To prospective journalism students, you unfortunately won’t be able to learn from Anderson since he’s leaving after this semester. 2020 is a while from now, so it’s unclear whether Silverstein will still be at BC at that time, but he expressed confidence in the journalism merger.
“I’m glad the merger is finally happening because it’s the only sensible way to teach journalism today,” Silverstein told The Excelsior. “Keeping the programs separate put students on each track at a disadvantage—they had to choose between focusing on either writing or digital skills, and then they’d have to compete with students form other programs that teach it all. So I expect that it’s going to help every journalism student at this school.”
I realized the advantages of the English journalism program one semester after JAMS did, only because that’s when I had time to begin my minor in journalism. In the fall of my junior year, I enrolled in Jessica Siegel’s “Multimedia Magazine Journalism” (ENGL 3405) class. My decision to take this class stemmed from the subtle interest I had in feature writing from the final project for Silverstein’s class, but I had no idea this would be the beginning of another chapter in my journalistic career. In Siegel’s class, I wrote four features—two feature profiles and two in-depth features—and really learned the process behind putting together a good feature by dissecting already-published feature stories and zeroing in on the art of observation. Since then, feature writing has been my primary focus in journalism.
To the anonymous student from The Excelsior’s story last week about the journalism merger, I, too, am slightly concerned about how much emphasis the new program will put on writing. I can tell you that JAMS currently does not emphasize writing, which is truly a travesty because everything in journalism revolves around writing. But, knowing the prestige of the current English journalism program, I’m sure the English journalism professors won’t let writing completely slip away from the new program.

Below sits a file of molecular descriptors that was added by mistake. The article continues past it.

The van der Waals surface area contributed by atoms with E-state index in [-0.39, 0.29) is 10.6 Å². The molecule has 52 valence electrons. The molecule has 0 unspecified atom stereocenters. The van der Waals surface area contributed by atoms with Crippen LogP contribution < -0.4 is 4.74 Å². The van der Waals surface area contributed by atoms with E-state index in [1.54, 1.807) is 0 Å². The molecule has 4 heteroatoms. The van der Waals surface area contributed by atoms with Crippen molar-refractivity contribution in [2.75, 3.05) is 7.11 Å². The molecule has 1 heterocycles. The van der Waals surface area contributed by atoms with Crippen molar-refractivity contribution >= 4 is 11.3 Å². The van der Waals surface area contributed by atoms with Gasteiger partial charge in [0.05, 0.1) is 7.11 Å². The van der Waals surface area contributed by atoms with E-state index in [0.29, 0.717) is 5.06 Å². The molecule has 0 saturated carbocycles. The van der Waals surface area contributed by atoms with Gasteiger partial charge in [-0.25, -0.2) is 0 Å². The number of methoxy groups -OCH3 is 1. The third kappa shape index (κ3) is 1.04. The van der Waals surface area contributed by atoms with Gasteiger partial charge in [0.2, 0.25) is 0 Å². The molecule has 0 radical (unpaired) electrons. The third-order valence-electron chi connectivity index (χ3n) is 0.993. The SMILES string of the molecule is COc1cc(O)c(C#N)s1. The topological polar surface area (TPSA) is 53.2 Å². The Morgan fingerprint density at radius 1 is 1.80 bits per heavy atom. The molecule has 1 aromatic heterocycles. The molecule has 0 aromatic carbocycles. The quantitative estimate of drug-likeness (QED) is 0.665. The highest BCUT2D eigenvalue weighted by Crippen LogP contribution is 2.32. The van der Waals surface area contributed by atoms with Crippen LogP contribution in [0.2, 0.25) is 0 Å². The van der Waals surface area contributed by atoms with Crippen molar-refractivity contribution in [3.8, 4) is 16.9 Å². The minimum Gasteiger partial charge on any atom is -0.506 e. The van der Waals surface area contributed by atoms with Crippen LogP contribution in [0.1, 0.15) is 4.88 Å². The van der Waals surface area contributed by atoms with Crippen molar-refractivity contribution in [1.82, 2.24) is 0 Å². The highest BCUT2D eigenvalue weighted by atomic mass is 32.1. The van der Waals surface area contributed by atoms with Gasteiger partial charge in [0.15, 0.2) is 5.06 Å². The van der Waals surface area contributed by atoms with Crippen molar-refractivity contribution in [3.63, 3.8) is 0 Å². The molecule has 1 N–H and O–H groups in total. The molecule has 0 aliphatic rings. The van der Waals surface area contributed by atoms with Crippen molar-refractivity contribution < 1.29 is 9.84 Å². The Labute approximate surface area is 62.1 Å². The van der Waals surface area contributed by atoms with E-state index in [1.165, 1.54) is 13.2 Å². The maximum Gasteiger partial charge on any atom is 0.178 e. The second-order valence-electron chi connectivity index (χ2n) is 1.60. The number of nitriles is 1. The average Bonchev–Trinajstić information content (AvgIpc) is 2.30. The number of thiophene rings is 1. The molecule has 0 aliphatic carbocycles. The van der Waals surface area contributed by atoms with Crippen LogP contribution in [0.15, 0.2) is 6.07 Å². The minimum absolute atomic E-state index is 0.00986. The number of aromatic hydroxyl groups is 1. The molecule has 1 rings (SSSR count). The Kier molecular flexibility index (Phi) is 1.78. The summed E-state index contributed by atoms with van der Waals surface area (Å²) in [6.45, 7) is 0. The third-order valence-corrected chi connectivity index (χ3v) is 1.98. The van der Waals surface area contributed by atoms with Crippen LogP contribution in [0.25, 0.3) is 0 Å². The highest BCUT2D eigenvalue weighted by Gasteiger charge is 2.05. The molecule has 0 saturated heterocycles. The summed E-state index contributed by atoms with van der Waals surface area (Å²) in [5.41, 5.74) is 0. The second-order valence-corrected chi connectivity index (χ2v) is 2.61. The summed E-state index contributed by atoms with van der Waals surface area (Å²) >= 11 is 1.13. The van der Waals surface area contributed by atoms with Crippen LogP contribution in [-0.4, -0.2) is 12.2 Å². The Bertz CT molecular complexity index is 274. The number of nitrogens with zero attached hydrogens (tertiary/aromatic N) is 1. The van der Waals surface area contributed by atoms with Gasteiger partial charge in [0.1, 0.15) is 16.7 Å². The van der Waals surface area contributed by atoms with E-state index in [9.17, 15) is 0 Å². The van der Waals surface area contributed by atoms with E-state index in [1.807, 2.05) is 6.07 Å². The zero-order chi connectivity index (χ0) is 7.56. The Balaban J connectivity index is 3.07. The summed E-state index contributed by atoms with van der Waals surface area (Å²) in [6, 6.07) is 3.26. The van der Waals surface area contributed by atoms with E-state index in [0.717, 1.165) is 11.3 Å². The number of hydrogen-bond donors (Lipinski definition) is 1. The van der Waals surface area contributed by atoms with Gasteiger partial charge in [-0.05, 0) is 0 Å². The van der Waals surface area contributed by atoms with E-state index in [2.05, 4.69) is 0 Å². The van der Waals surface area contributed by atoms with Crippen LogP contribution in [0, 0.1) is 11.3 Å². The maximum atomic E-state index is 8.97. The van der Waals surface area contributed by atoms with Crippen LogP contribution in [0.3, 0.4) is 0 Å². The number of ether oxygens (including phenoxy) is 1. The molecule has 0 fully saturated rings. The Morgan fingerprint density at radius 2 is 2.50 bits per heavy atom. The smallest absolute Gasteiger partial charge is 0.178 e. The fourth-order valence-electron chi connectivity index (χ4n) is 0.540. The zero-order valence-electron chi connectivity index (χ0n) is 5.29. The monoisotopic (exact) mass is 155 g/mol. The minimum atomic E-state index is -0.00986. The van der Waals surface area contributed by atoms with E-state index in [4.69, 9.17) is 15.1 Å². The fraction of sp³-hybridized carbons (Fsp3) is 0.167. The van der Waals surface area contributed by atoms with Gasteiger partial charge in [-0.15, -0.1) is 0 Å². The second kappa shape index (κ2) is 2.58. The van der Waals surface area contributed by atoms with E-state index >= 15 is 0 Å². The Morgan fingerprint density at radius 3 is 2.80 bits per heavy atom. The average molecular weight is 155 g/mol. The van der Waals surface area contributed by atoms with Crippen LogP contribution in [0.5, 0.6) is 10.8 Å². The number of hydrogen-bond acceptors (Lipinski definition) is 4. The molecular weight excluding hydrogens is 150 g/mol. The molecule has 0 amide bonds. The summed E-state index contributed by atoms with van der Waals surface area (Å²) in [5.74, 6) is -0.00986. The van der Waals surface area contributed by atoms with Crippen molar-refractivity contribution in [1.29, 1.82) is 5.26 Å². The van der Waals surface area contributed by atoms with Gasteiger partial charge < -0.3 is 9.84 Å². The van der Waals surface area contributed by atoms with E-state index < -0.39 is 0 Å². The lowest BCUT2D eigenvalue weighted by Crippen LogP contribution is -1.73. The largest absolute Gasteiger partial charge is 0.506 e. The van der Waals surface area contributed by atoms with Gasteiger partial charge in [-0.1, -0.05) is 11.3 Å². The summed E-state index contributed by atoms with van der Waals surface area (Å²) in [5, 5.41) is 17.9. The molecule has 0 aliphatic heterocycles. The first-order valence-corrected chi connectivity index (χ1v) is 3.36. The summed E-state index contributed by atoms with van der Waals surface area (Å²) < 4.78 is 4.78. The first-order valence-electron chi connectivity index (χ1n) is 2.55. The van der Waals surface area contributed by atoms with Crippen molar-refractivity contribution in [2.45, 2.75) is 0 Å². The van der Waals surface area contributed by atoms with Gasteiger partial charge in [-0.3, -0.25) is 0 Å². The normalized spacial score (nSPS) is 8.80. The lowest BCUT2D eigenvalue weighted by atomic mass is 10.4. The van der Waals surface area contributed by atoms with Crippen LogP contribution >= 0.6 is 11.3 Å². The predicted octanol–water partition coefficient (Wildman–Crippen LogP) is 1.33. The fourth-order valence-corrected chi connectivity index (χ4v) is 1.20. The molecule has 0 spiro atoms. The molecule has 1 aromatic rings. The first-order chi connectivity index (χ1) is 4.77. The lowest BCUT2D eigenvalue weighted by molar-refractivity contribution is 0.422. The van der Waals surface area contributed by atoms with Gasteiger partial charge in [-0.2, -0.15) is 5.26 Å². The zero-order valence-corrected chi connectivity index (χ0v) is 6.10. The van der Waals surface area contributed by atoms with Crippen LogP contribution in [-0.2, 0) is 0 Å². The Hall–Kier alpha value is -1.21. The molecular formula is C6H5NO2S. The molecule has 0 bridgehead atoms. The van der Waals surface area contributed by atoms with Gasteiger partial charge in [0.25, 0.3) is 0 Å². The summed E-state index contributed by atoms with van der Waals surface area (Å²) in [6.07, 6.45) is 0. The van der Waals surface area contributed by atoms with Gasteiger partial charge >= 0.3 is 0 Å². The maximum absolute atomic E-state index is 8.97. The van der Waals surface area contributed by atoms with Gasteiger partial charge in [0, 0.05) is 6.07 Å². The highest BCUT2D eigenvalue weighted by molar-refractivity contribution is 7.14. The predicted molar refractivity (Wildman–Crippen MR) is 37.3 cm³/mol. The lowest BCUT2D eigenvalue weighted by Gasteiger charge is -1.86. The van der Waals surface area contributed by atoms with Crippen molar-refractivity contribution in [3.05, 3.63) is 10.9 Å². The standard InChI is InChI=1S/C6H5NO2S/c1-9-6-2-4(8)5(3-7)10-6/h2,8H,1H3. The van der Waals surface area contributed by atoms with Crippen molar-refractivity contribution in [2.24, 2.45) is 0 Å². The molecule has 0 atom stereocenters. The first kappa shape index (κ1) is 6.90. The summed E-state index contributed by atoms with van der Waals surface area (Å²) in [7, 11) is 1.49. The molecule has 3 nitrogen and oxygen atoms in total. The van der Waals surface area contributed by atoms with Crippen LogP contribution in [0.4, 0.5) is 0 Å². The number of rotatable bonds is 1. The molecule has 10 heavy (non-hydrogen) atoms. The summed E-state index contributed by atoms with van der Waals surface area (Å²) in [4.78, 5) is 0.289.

One thing I greatly wish to happen with the reformed program is more communication between the people heading the program and the students. Last semester, Dr. Katherine Fry, the head of the Television & Radio department, made an unexpected visit to Claire Serant’s Fundamentals of Newswriting class. During her visit, Dr. Fry tried to reassure students that there’s nothing wrong regarding the future of the JAMS program, and she emphasized the department would maintain an open line of communication with students to inform them which courses would be offered in future semesters. It seems those were empty promises, since I found out via CUNYFirst a little prior to Fall registration that “Information Curation and Verification” (TVRA 4042) would not be offered, even though it was originally listed as an offered class for the Fall.
If that isn’t revealing enough for you, I found out about the journalism merger through The Kingsman’s article that broke the news. When Zainab Iqbal, The Excelsior’s managing editor, asked me for quotes for her story last week, I had countless questions for her because I literally knew nothing about the merger.
It isn’t too late for the leaders of the Television & Radio department to rectify this little communication with students. I assume that the department would like to see their students be successful, and it can only help the students if the department informs them about important changes. It’ll be difficult to make the transition from two separate programs in two separate departments to one combined program in the Television & Radio department, but students will want to know what’s going on every step of the way.
I have high hopes for the journalism merger, and I wish all parties involved the best of luck and success.